Are MBA Specialisations Worth the Focus or Just a Distraction?

Table of Contents

What is an MBA specialisation?

Before we discuss MBA specialisations, we need to define the term specialisation in an MBA.

On the surface it is very simple: when you graduate, you will receive a diploma specifying your completed degree. In this case, it will either be an MBA or an MBA with a particular specialisation such as an MBA in Marketing or an MBA in Finance.

On most MBA programmes, you will need to complete a number of mandatory modules, one or two electives and complete a significant research paper usually called a thesis or a project.

Not all MBA students possess a bachelor’s degree in business. It is for this reason, that the usual mandatory modules aim to cover the essential business-related knowledge required by a senior manager. Examples of these core or mandatory modules are Organisational Behaviour, Accounting for Managers, Finance for Managers, Marketing for Managers etc…

Depending on the MBA you join, it will most likely include one or two electives. The aim of the electives is for students to study modules of their choice. Each university makes a number of electives available and these modules are either very general such as Logistics, International Marketing, Strategic Management or Managing Innovation or specialised modules related to Banking, Tourism, Hospitality, Health Management etc..

It is worth noting that many of the previously thought of specialised modules are becoming essential modules to the contemporary manager and they are becoming part of the core requirements. As an example, the Edinburgh Napier Online MBA had an elective module called Data Analysis for Business Decision Making. Due to the importance of data to today’s business, this module is now a core module that must be taken by all ENU MBA students.

When you decide on a general MBA, you can normally choose any available electives and your thesis or project can be in any business subject you agree with your MBA supervisor. However, when you choose to specialise, the vast majority of universities will require both your electives and your thesis or project to be directly related to your specialisation.

Worth the focus or a distraction?

I have been asked this question by many students and the answer is in a set of questions the student needs to answer for themselves.

  1. Are you thinking of changing careers?
  2. Would you change careers if you were presented with a great opportunity?
  3. Are you planning to migrate?
  4. Do you see yourself as a managing director or a CEO?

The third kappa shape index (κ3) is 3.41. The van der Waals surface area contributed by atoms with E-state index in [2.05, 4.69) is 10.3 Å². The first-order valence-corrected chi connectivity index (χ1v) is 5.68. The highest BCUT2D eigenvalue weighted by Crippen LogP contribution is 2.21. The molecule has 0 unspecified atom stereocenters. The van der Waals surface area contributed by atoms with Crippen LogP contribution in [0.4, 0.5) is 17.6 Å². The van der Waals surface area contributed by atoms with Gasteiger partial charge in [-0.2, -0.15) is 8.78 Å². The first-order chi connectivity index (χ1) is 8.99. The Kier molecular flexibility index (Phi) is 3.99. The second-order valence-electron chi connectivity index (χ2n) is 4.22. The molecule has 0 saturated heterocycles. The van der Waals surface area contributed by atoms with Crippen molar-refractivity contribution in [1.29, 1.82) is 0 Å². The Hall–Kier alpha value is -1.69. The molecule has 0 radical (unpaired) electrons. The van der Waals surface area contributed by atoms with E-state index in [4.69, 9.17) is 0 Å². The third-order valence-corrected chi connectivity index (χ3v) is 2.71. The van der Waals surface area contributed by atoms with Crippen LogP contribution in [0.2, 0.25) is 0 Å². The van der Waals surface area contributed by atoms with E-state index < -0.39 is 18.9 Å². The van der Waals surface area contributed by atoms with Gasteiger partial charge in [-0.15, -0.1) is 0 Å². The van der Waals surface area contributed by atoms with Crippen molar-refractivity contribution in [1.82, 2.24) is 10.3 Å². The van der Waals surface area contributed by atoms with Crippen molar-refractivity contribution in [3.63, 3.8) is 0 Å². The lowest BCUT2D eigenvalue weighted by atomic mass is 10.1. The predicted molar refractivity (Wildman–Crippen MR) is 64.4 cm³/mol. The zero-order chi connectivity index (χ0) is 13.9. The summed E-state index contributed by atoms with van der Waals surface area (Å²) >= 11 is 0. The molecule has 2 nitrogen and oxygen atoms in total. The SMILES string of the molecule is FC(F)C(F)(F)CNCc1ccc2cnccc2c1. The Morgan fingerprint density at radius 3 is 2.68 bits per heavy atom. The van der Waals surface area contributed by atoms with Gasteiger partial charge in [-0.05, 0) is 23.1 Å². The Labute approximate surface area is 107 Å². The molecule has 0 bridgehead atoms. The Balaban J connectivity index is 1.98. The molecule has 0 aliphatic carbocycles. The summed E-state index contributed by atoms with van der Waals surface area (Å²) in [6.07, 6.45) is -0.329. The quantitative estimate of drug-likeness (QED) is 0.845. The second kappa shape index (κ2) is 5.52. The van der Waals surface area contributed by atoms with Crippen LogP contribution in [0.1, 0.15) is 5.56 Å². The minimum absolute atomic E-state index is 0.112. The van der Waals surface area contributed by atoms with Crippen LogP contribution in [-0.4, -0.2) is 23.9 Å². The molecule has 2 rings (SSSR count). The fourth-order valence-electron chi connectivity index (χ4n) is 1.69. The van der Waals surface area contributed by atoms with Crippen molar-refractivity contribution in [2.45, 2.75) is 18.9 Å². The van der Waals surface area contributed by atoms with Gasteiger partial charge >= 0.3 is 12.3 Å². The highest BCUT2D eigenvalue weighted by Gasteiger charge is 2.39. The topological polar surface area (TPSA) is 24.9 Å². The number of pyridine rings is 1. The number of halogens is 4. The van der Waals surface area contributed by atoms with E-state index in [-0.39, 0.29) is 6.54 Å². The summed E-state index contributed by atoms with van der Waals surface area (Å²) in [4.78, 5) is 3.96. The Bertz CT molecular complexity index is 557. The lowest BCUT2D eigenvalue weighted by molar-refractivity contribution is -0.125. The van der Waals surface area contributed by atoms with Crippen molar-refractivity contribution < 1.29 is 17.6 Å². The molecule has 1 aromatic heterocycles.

It is not an exact science but the more yeses you have, the more you should go in the direction of the general MBA and the opposite is true.

A pertinent example here would be of a career banker in his early to late forties or older who loves banking and cannot see themselves doing anything in life other than banking. An MBA in Banking would be a very good choice for such individual.

On the other hand, a General MBA would be more suitable for a young professional who is in his late twenties, early thirties who started a particular career after university because they were offered a job and is not 100% sure where they will be in 10 years.

Does an MBA specialisation limit career flexibility and pigeonhole graduates into specific roles?

In general, the answer is Yes.

Unfortunately, although a General MBA graduate and a Specialised MBA graduate are very similar in knowledge, specialised MBA graduates are always looked at as specialists for particular roles or departments.

Whenever Managing Director positions or CEO positions are available, General MBA graduates are subconsciously favoured by HR or hiring committees.
The opposite is also true. As an example, MBA in Finance graduates would automatically be favoured over general MBA graduates for a CFO position.

The decision to specialise or not on an MBA should not be taken lightly and potential students need to weigh their options very carefully.

If you wish to discuss your situation with one of our academic consultants or senior academics, let us know and we can arrange a video meeting.


Written by Refaat Kazoun,

GROUP CEO, Stafford Global

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